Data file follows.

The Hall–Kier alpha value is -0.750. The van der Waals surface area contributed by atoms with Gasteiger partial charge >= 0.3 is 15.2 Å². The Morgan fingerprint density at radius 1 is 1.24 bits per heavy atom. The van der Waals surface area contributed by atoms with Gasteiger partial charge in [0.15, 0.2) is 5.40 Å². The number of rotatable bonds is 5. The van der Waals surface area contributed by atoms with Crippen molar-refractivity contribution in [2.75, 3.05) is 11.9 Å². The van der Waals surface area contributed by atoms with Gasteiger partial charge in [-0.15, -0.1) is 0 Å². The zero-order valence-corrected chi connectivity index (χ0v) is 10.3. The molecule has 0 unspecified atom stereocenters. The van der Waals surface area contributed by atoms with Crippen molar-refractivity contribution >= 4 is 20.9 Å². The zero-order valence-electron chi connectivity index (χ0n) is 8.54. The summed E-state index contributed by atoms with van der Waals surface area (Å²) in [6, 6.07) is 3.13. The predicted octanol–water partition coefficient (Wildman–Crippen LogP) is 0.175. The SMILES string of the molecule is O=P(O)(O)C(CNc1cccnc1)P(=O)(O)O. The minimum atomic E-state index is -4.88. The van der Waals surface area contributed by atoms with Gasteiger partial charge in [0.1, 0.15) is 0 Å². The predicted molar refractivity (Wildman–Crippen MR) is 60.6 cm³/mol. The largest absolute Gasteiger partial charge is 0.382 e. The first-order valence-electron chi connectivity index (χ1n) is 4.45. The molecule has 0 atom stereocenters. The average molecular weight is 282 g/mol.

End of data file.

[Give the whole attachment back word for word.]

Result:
The Hall–Kier alpha value is -0.750. The van der Waals surface area contributed by atoms with Gasteiger partial charge >= 0.3 is 15.2 Å². The Morgan fingerprint density at radius 1 is 1.24 bits per heavy atom. The van der Waals surface area contributed by atoms with Gasteiger partial charge in [0.15, 0.2) is 5.40 Å². The number of rotatable bonds is 5. The van der Waals surface area contributed by atoms with Crippen molar-refractivity contribution in [2.75, 3.05) is 11.9 Å². The van der Waals surface area contributed by atoms with Gasteiger partial charge in [-0.15, -0.1) is 0 Å². The zero-order valence-corrected chi connectivity index (χ0v) is 10.3. The molecule has 0 unspecified atom stereocenters. The van der Waals surface area contributed by atoms with Crippen molar-refractivity contribution >= 4 is 20.9 Å². The zero-order valence-electron chi connectivity index (χ0n) is 8.54. The summed E-state index contributed by atoms with van der Waals surface area (Å²) in [6, 6.07) is 3.13. The predicted octanol–water partition coefficient (Wildman–Crippen LogP) is 0.175. The SMILES string of the molecule is O=P(O)(O)C(CNc1cccnc1)P(=O)(O)O. The minimum atomic E-state index is -4.88. The van der Waals surface area contributed by atoms with Gasteiger partial charge in [0.1, 0.15) is 0 Å². The predicted molar refractivity (Wildman–Crippen MR) is 60.6 cm³/mol. The largest absolute Gasteiger partial charge is 0.382 e. The first-order valence-electron chi connectivity index (χ1n) is 4.45. The molecule has 0 atom stereocenters. The average molecular weight is 282 g/mol.